Suspension of disbelief is important. The only way to enjoy any work of fiction — presumed or otherwise — is to shut off your brain, ignore the pesky facts (Rick Ross was a corrections officer, the “Real Housewives” probably don’t have that many dinner parties) and just go with it. I only mention that now because, last year, Justin Timberlake got married , and whether or not you accept that fact will largely determine how you feel about his new The 20/20 Experience album.
Why? Well, if you choose to believe that the majority of its 70 minutes are inspired by his wife, actress Jessica Biel, then two things immediately spring to mind: One, she must be exhausted, and two, Justin really enjoys being married (this certainly explains that People magazine cover ).
On the extended outro to album-opener “Pusher Love Girl,” he compares his bride to heroin, cocaine, plum wine, MDMA and nicotine. He spends the entirety of “Strawberry Bubblegum” singing about her various attributes (and “flavor”). He proclaims he’s got “Tunnel Vision” for her, spends the last third of “Mirrors” chanting “You are/the love of my life,” and lets it be known in the first verse of “Spaceship Coupe” that “I wrote this song for you.” And then there’s “That Girl,” his self-confessed effort to put his love “on wax.” Every crooned invite to dance and each pant, gasp or promised whirl around the world seems to be directed at her, which certainly makes for a fairytale romance, but also begs for a night in. A girl’s got to catch up on her Netflix sometime, dude.
Of course, if you ignore the ring on his finger, well then, JT is still in prime loverman form, and rather than exist as some overstuffed ode to his betrothed, 20/20 Experience cooks as a complex, utterly-cool celebration of bachelorhood and all its excesses. Witness the serpentine slither of “Don’t Hold The Wall,” or the roiling, rapacious “Let The Groove In,” which are designed solely to lure the ladies to the dancefloor. There is no shortage of stony, six a.m. sonics, or overly sexualized come-ons, and Timberlake seems to be having a blast palling around with Timbaland and Jay-Z. It all culminates with the album-closing “Blue Ocean Floor,” which unspools over a rewinding bit of tape and seems to be the only moment when Timberlake even remotely expresses regret for any of his actions.
It occurs to me that the truth probably lies somewhere in-between those two perceptions, that perhaps The 20/20 Experience is just an album … even if it does come after a near seven-year hiatus from music. And in that regard, it is a tremendous triumph, an artfully anachronistic effort from Timberlake that eschews just about every preconceived notion of popular music in 2013 — radio-friendly running times, a dearth of actual instrumentation, etc — and confidently carves out its own niche. It’s part Frank Sinatra, part Frank Ocean, and it plays out gradually, languidly, as if JT and Timbaland never want the party to end. It is perhaps too long? Sure. Will it mystify a portion of his fanbase? Undoubtedly. But you get the feeling Timberlake could care less … he’s moved on to the artistry phase of his career, after all.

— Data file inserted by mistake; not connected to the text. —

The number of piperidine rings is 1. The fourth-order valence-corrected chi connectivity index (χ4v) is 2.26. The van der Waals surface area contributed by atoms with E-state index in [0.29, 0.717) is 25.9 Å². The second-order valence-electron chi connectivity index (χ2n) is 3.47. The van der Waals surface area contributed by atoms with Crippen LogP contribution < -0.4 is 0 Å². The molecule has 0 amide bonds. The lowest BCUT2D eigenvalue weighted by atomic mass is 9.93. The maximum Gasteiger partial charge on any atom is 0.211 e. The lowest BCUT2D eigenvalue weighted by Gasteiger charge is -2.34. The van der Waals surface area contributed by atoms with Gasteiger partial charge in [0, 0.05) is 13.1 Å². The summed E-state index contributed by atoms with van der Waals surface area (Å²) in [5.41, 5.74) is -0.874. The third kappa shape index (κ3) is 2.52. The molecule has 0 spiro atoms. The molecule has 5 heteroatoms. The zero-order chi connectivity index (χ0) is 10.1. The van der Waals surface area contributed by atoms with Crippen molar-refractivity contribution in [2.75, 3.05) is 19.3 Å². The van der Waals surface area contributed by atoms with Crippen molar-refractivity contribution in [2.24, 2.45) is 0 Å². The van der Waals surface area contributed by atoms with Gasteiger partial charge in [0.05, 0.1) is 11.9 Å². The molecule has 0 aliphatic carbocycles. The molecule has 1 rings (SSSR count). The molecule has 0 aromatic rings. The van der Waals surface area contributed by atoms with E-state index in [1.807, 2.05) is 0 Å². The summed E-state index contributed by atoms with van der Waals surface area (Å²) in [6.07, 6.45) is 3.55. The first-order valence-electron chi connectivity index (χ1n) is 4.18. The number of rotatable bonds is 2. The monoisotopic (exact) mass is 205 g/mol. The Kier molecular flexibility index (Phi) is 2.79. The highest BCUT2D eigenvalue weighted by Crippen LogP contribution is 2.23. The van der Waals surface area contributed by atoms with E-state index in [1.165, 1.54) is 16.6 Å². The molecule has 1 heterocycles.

And, ultimately, the “artistry” will probably be what The 20/20 Experience is remembered for. Producer Timbaland weaves his signature percussive clicks (and vocal ticks) into every nook and cranny, synthesizers bubble and percolate, and live instruments peak through in key moments. The way the album pairs the organic with the synthetic is truly a marvel to behold, fusing the DNA of the two and creating something entirely new. Timberlake flexes his lithe falsetto, but also gets down and dirty, grinding out grunts and staggered breaths like a true master. This is an album indebted to the past, but also one that leans forward … and it does so effortlessly, which, given its extended length, is truly saying something.
Then again, one can’t ignore just how hard JT has worked at creating the singular world in which 20/20 exists. You see it in the omnipresent Tom Ford tux, the cracking big band, the cool clouds of smoke that percolate through his music videos . He seems determined to play the role of the eternal bachelor, which flies in the face of everything we know about him today. And perhaps that’s why I can’t quite wrap my head around the entirely of The 20/20 Experience … you can criticize its scope or lack of signature hooks, but that seems beside the point. It is a really solid, perfectly crafted, proudly mature effort, yet, to me, there’s also an air of inauthenticity to it all, one that arises from the odd juxtaposition of “JT the Husband” with “JT the Single Man.” That might not be fair, but, hey, you can’t have it both ways. No matter how long your album is.
What do you think of Justin Timberlake’s The 20/20 Experience? Let us know in the comments below.